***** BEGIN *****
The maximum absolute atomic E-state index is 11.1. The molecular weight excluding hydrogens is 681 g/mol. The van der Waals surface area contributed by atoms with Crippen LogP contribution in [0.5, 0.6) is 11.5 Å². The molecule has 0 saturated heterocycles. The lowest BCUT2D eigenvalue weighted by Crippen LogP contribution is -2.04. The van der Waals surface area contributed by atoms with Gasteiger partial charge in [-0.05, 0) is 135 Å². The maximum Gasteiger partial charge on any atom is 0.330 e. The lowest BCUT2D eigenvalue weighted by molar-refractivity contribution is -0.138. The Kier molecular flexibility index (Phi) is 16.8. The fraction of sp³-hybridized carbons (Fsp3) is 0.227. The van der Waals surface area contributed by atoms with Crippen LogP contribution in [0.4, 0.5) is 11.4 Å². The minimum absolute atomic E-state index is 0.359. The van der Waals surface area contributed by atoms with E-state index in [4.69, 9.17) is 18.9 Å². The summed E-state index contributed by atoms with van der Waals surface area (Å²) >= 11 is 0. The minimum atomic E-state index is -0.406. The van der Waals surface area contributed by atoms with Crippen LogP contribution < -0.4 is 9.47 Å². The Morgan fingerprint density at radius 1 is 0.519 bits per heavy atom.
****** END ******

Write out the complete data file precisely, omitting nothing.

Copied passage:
The maximum absolute atomic E-state index is 11.1. The molecular weight excluding hydrogens is 681 g/mol. The van der Waals surface area contributed by atoms with Crippen LogP contribution in [0.5, 0.6) is 11.5 Å². The molecule has 0 saturated heterocycles. The lowest BCUT2D eigenvalue weighted by Crippen LogP contribution is -2.04. The van der Waals surface area contributed by atoms with Gasteiger partial charge in [-0.05, 0) is 135 Å². The maximum Gasteiger partial charge on any atom is 0.330 e. The lowest BCUT2D eigenvalue weighted by molar-refractivity contribution is -0.138. The Kier molecular flexibility index (Phi) is 16.8. The fraction of sp³-hybridized carbons (Fsp3) is 0.227. The van der Waals surface area contributed by atoms with Crippen LogP contribution in [0.4, 0.5) is 11.4 Å². The minimum absolute atomic E-state index is 0.359. The van der Waals surface area contributed by atoms with E-state index in [4.69, 9.17) is 18.9 Å². The summed E-state index contributed by atoms with van der Waals surface area (Å²) >= 11 is 0. The minimum atomic E-state index is -0.406. The van der Waals surface area contributed by atoms with Crippen LogP contribution < -0.4 is 9.47 Å². The Morgan fingerprint density at radius 1 is 0.519 bits per heavy atom.